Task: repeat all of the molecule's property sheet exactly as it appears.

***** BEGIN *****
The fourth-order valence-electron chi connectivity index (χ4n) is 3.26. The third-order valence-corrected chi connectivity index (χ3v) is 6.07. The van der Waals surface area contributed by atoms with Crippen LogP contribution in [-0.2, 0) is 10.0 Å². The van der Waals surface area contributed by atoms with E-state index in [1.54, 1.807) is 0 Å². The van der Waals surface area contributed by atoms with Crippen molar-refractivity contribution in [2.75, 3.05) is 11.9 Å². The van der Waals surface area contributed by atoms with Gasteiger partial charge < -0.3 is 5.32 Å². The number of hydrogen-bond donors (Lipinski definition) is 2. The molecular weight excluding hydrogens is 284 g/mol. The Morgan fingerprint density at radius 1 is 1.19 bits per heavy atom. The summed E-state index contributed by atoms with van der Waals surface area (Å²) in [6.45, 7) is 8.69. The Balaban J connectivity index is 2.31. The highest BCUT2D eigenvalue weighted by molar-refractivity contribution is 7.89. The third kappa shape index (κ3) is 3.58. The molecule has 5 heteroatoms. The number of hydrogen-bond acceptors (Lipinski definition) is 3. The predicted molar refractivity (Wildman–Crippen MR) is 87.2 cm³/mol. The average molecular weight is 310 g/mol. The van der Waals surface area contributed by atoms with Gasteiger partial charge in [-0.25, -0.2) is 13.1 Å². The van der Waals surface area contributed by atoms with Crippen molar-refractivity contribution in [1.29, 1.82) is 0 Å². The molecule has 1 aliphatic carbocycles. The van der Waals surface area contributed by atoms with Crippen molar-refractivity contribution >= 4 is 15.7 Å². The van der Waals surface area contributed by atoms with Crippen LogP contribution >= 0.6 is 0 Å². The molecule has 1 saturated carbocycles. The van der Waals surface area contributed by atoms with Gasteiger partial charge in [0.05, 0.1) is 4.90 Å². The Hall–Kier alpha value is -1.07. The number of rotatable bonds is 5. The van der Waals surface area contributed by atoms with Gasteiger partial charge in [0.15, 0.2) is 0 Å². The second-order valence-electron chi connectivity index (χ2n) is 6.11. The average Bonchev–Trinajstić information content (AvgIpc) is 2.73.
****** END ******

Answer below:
The fourth-order valence-electron chi connectivity index (χ4n) is 3.26. The third-order valence-corrected chi connectivity index (χ3v) is 6.07. The van der Waals surface area contributed by atoms with Crippen LogP contribution in [-0.2, 0) is 10.0 Å². The van der Waals surface area contributed by atoms with E-state index in [1.54, 1.807) is 0 Å². The van der Waals surface area contributed by atoms with Crippen molar-refractivity contribution in [2.75, 3.05) is 11.9 Å². The van der Waals surface area contributed by atoms with Gasteiger partial charge < -0.3 is 5.32 Å². The number of hydrogen-bond donors (Lipinski definition) is 2. The molecular weight excluding hydrogens is 284 g/mol. The Morgan fingerprint density at radius 1 is 1.19 bits per heavy atom. The summed E-state index contributed by atoms with van der Waals surface area (Å²) in [6.45, 7) is 8.69. The Balaban J connectivity index is 2.31. The highest BCUT2D eigenvalue weighted by molar-refractivity contribution is 7.89. The third kappa shape index (κ3) is 3.58. The molecule has 5 heteroatoms. The number of hydrogen-bond acceptors (Lipinski definition) is 3. The predicted molar refractivity (Wildman–Crippen MR) is 87.2 cm³/mol. The average molecular weight is 310 g/mol. The van der Waals surface area contributed by atoms with Gasteiger partial charge in [-0.25, -0.2) is 13.1 Å². The van der Waals surface area contributed by atoms with Crippen molar-refractivity contribution in [1.29, 1.82) is 0 Å². The molecule has 1 aliphatic carbocycles. The van der Waals surface area contributed by atoms with Crippen molar-refractivity contribution >= 4 is 15.7 Å². The van der Waals surface area contributed by atoms with Crippen LogP contribution >= 0.6 is 0 Å². The molecule has 1 saturated carbocycles. The van der Waals surface area contributed by atoms with Gasteiger partial charge in [0.05, 0.1) is 4.90 Å². The Hall–Kier alpha value is -1.07. The number of rotatable bonds is 5. The van der Waals surface area contributed by atoms with Gasteiger partial charge in [0.15, 0.2) is 0 Å². The second-order valence-electron chi connectivity index (χ2n) is 6.11. The average Bonchev–Trinajstić information content (AvgIpc) is 2.73.